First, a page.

• YOUR THOUGHTS! What did you notice about Malcolm X Speech? What was hard? What did you do to make sense of the text as you read?
  • “GOOD READERS’ PROBLEM SOLVE "Did anyone notice that they had to re-read any part?" or "Did anyone think of something else that they knew about that was kind of related?"
  • LALINDA STREET PRINCE GEORGE’S COMMUNITY COLLEGE DVR061 UNDERSTANDING STRUCTURE: ACTIVE READING
  • -What is the figure doing? -What do you notice about him? -This statue is called The Thinker, and it is in Paris. It is bigger than life-size and carved of stone. What do you think the artist’s message is? -Why did he choose this particular method of sending it? -Now think about why you are here? What is your motivation for being in college?
  • ACTIVE READING Like the image of The Thinker effective reading requires that individuals have a clear understanding of why you are reading an assigned passage and what your learning goals are for reading. Reading is an active thinking process of understanding an author’s ideas, connecting those ideas to what you already know and organizing all the ideas so you can remember and use them.
  • PURPOSE OF READING There are several possible purposes for reading:  reading to search for specific information  reading for pleasure  reading for general comprehension  reading to learn  reading to integrate information
  • BEFORE DURING AND AFTER READING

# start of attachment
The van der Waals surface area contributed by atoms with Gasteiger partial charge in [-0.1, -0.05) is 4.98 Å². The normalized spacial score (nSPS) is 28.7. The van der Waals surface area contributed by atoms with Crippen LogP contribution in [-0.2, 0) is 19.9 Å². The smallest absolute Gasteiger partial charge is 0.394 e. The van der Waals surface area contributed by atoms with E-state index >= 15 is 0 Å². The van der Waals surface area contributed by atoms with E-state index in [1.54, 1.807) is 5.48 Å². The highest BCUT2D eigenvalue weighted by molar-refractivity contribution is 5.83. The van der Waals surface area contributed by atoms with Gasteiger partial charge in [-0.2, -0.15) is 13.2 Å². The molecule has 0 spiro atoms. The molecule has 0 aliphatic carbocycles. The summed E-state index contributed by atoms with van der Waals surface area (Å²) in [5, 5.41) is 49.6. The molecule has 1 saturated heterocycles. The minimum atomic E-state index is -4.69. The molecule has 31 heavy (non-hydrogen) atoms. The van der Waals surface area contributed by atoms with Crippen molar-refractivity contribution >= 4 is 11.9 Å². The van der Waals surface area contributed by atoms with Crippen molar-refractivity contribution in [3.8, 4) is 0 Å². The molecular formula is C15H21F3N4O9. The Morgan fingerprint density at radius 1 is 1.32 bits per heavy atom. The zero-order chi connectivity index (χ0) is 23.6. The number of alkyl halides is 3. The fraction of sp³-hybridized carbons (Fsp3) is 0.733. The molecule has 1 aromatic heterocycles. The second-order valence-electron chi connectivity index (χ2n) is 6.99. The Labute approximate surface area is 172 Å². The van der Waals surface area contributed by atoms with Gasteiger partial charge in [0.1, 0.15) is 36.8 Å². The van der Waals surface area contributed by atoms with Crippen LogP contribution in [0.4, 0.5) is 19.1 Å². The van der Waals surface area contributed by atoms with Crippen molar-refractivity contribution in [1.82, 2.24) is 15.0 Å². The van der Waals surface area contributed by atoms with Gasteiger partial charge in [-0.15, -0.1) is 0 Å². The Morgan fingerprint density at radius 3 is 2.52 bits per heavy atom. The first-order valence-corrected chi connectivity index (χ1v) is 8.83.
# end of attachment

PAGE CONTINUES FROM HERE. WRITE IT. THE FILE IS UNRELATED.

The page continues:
• SURVEYING AND PREVIEWING A READING The purpose of reading strategies is to recognize how an author has structured a reading. Two important reading strategies are:  Surveying  Previewing – allows for the reader to skim the reading more closely and allows for readers to determine important features of the passage.
  • SURVEYING a technique that allows for you to quickly scan the materials to determine what you already know about the topic. It also allows for you to connect to your prior knowledge and readies your brain to receive new information.
  • Surveying Surveying the text means looking at the table of contents, at chapter headings, titles, boldfaced words, subheadings at summaries, abstracts or graphics, for an overview of content and purpose.
  • Let’s Practice Using Surveying 1. Read the title and ask yourself: What is this reading about? 2. Ask yourself: What do I already know about this topic? 3. Predict what you think the reading will be about. 4. Flip through the reading and read the headings and captions. Look at the diagrams or pictures. 5. Turn the title and headings into questions to hone in on content and organization. 6. Scan for words you don’t know and circle them. 7. Repeat step #3. What do you now think the reading will cover?
  • PREVIEWING Allows for the reader to skim the reading more closely and allows for readers to determine important features of the passage. While you may survey a textbook in its entirety, you preview only a section of the chapter at a time. Previewing requires that you read a significant parts of the passage. Requires that you look at the introduction
  • PREVIEWING A READING 1. Read the title 2. Read the first paragraph 3. Reading the first sentence of each of the middle paragraphs 4. Reading the entire concluding paragraph